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Indus River Basin is shared by four countries Afghanistan, China, India, and Pakistan, with the largest portions of the Basin lying in Pakistan (52%) and India (33%). The main River originates at Lake Ngangla Rinco on the Tibetan Plateau in the

developed orchards along the Hunza River using drip irrigation in Upper Gojal, Gilgit-Baltistan. It is the first attempt to pilot solar water pumping and micro-irrigation in the arid region under project

Eighty-plus policy maker and journalist participants from Afghanistan China, India and Pakistan, were present as Chief Minister of Gilgit Baltistan, Hafeez-ur-Rahman opened the International Conference on Climate and Environmental Change Impacts on

ICIMOD is facilitating the strategic partnership between PCRWR and WWF for a wider conversation cum development of water resources in Pakistan.

floodplains of the Koshi basin is one of the most agriculturally abundant regions of Bihar (India) and Nepal that frequently suffers from significant flood and drought events attributing to low agricultural productivity,

The Hindu Kush Himalaya (HKH) is one of the most dynamic, diverse, and complex mountain systems in the world, providing fresh water resources to more than 210 million people in the mountains and 1.3 billion people downstream.

projects in Upper Indus Basin (UIB), Gilgit Baltistan 20-22

A review and planning meeting was held in Islamabad on 7 June, 2016 on two projects underway in the Upper Indus Basin (UIB),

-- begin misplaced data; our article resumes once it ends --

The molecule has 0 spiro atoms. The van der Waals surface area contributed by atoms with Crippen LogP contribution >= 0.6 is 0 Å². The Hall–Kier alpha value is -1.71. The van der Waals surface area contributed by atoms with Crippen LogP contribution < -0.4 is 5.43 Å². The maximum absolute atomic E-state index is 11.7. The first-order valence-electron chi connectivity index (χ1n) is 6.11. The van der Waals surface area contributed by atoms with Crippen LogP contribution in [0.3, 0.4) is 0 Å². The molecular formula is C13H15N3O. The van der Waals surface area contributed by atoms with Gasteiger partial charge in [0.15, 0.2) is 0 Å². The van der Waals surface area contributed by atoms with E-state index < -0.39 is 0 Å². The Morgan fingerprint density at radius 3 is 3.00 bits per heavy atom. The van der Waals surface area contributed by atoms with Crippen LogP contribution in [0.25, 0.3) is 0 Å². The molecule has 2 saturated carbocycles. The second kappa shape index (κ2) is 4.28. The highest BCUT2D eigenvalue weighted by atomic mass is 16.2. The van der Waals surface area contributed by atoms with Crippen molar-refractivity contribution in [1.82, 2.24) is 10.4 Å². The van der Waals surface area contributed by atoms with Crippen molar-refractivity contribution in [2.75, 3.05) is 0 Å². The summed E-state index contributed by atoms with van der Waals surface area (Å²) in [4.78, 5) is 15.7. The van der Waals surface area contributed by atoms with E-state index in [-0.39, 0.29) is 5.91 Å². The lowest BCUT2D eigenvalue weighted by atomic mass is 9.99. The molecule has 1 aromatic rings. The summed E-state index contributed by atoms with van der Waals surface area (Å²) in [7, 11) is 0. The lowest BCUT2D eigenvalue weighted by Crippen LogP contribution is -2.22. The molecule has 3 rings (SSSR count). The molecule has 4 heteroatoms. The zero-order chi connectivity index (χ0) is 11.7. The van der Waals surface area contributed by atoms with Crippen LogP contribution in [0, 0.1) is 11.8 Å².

The International Centre for Integrated Mountain Development (ICIMOD) in collaboration with the Government of Pakistan, the World Bank and Water and Environment Forum (WEF), organised a three days national conference on

ICIMOD, in collaboration with Gilgit Baltistan Disaster Management Authority and Focus Humanitarian Assistance, is planning to pilot Community Based Flood Early Warning System (CBFEWS) in Gilgit Baltistan under the project ‘Agricultural Water,

Forum reveals new possibilities for water induced disaster management in the Koshi basin

New Studies: Indus River flow variability and trends

Indus Basin is shared by Afghanistan, China, India, and Pakistan, with the upper portion resting in the Hindu Kush, Karakorum, and Himalayan ranges. The Basin ranks among the most important in the world in terms of human dependence, supporting

Indus Basin is shared by Afghanistan, China, India, and Pakistan, with the upper portion resting in the Hindu Kush, Karakorum, and Himalayan ranges. The Basin ranks among the most important in the world in terms of human dependence, supporting

Indus Basin is shared by Afghanistan, China, India, and Pakistan, with the upper portion resting in the Hindu Kush, Karakorum, and Himalayan ranges. The Basin ranks among the most important in the world in terms of human dependence, supporting

Roundtable on Building Resilience to Climate Change Impacts on Water Resources of the Upper Indus Basin on 25 January 2013

the most meltwater-dependent rivers on earth. It hosts a large, rapidly growing population, and the world’s largest irrigation scheme. Understanding the hydrology of the upper Indus basin is challenging. The Hindu Kush, Karakoram

experts on the Upper Indus Basin and media persons will observe glacier monitoring stations, hydrological stations, and weather stations installed by the Pakistan Meteorological Department, Water and Power

Consultative Workshop on Understanding Drivers of Ecosystem Change and Livelihoods in the Upper Indus Basin, Pakistan

Several scientists from ICIMOD recently traveled to Switzerland for a knowledge exchange study tour for climate change and glacier monitoring. The meeting, which moved between Zurich and Zermatt in October 2016, offered an opportunity for